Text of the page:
I met a man in Santa Fe named Seamus. He lived there and was interested in the Manhattan Project. He mentioned the MP’s Santa Fe office, told me how to find it, and recommended a short book in the Nutshell Series by John Ruminer that was for sale there, if I could find it. I did. The book was a publication of the Los Alamos Historical Society. I bought it.
It was a bit hard to find this historically significant office but well worth the effort. In 1943 a Santa Fe woman named Dorothy McKibbin met an acquaintance at the La Fonda Hotel. They discussed a job that Dorothy figured had something to do with the ongoing war effort. She interviewed for that job and met J Robert Oppenheimer, the physicist who became involved in the development of a new kind of bomb, oversaw the construction of the labs at Los Alamos, and is commonly called the Father of the Atomic Bomb. Dorothy acquired her own title, Gatekeeper to Los Alamos, as she worked at 109 East Palace Avenue for 20 years.
Oppenheimer maintained an office in Santa Fe for only about a month before heading to Los Alamos. When he moved out, Dorothy moved in with her assistant. According to John Ruminer, she especially liked Oppenheimer’s chair. “That office became the portal to Project Y, the Los Alamos component of the Manhattan Project,” adds Ruminer. Dorothy became the first human that scientists, technicians, and probably some spies had contact with while they were on their way to Los Alamos to build the bomb. 65 people per day reportedly knocked on Dorothy’s door during World War II.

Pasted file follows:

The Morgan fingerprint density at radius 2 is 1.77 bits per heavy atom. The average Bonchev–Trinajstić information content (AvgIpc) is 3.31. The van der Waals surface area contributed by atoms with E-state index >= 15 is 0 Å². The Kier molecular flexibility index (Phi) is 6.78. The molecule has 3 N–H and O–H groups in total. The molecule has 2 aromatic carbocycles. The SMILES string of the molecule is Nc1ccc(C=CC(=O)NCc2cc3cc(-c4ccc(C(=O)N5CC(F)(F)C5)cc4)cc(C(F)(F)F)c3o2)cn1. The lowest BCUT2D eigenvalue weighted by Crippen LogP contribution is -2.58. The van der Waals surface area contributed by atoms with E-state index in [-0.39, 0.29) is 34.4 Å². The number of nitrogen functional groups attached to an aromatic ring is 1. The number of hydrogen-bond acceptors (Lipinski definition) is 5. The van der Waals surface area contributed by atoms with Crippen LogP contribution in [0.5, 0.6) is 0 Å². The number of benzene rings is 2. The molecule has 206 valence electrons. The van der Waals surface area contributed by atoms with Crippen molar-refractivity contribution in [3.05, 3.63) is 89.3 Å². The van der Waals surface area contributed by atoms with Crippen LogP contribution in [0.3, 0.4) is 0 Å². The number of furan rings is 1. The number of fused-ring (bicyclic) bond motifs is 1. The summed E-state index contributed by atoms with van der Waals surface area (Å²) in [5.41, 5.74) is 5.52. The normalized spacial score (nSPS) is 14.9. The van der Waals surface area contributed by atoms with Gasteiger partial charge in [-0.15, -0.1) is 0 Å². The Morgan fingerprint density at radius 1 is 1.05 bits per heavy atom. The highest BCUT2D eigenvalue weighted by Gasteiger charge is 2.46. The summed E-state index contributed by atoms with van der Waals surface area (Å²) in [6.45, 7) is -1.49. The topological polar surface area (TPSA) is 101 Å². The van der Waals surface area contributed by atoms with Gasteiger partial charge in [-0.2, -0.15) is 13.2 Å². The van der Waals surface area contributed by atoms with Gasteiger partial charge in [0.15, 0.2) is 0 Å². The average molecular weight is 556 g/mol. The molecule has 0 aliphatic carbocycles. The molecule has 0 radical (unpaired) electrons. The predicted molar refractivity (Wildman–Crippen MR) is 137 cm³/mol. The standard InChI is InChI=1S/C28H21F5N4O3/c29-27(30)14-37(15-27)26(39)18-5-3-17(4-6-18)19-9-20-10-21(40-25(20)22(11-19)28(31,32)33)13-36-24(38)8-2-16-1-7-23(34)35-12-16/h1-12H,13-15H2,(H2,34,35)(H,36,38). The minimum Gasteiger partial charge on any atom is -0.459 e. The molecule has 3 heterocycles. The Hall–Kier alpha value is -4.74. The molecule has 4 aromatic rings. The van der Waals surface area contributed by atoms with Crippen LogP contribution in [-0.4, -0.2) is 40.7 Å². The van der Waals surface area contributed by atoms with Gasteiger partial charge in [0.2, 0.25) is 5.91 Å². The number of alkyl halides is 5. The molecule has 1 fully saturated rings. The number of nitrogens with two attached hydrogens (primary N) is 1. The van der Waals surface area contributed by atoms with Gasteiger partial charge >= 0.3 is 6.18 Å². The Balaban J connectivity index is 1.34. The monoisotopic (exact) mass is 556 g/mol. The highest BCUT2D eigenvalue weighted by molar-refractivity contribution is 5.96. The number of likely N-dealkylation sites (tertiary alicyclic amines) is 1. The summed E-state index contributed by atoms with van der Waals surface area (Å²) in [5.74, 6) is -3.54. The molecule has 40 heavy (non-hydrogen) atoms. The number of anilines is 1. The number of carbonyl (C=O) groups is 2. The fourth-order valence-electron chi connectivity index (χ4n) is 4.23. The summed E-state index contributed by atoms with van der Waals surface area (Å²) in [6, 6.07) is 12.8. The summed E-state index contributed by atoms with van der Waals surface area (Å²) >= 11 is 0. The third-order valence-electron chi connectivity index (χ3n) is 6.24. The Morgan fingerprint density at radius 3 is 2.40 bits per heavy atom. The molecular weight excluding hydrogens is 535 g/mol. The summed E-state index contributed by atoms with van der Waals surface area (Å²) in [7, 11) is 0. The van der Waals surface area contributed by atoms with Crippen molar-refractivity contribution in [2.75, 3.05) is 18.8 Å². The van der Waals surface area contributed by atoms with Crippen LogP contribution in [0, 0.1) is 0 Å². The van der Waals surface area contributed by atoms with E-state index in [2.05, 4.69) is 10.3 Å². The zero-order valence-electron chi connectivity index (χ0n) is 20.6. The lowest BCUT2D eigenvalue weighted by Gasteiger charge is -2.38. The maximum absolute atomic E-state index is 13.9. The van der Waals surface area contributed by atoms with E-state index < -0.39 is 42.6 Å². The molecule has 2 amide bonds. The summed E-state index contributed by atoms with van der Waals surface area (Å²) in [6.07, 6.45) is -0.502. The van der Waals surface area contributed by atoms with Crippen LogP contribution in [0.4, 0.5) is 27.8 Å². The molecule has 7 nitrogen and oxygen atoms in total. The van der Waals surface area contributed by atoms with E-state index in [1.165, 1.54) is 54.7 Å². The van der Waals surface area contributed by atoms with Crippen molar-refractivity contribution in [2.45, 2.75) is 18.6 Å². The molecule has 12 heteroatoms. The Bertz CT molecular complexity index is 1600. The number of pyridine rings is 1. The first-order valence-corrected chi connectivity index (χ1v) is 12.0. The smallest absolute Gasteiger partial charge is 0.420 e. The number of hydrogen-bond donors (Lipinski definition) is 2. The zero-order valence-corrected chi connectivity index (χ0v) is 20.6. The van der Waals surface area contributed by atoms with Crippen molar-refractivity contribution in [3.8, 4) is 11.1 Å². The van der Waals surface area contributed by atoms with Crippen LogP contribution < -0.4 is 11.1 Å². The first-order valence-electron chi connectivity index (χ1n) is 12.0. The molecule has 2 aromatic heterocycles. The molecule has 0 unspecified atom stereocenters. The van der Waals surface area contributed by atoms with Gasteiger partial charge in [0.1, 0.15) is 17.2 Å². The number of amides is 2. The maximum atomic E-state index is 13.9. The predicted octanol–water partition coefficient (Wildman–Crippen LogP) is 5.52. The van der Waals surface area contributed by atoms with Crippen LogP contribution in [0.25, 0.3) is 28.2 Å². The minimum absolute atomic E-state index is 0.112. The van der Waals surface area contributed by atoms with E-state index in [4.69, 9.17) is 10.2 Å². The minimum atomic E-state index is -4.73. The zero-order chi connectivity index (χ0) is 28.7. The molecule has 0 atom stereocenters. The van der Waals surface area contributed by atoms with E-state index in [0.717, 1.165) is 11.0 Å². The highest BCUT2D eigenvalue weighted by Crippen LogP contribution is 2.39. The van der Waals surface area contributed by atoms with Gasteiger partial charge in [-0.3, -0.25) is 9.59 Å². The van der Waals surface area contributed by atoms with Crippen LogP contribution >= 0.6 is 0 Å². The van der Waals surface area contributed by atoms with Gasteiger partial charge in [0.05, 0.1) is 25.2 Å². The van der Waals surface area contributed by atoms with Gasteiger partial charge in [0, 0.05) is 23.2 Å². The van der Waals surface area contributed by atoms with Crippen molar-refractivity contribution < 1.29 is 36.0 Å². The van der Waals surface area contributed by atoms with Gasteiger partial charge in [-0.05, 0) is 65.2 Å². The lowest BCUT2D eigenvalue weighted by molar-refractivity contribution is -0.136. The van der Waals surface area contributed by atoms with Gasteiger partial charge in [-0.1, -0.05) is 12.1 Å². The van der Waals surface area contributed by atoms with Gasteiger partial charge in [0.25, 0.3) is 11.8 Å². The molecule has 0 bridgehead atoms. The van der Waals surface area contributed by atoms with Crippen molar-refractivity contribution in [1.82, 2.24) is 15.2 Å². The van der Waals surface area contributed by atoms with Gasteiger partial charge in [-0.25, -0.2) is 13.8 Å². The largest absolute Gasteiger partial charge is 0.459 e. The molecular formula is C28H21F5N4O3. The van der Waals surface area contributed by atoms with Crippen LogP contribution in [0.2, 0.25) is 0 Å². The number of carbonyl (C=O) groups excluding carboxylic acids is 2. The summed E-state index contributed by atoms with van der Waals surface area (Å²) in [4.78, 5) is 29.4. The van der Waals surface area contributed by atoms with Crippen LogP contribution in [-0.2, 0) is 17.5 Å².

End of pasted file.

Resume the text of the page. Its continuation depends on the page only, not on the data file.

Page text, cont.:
A block from Santa Fe’s landmark Palace of the Governors, the office is still there. It’s behind a courtyard lined with shops. A plaque at the courtyard’s entrance tells those who are lucky enough to find it that this was the portal that men and women involved in creating the 1st atomic bomb, a seriously secret mission, passed through.
I found a good source of travelers’ reactions to this important entrance on TripAdvisor. Google 109 East Palace to read a variety of comments. My favorite notes, “…sometimes you just get to see a place from history and the consequences of that place just rush all over you.” Exactly right.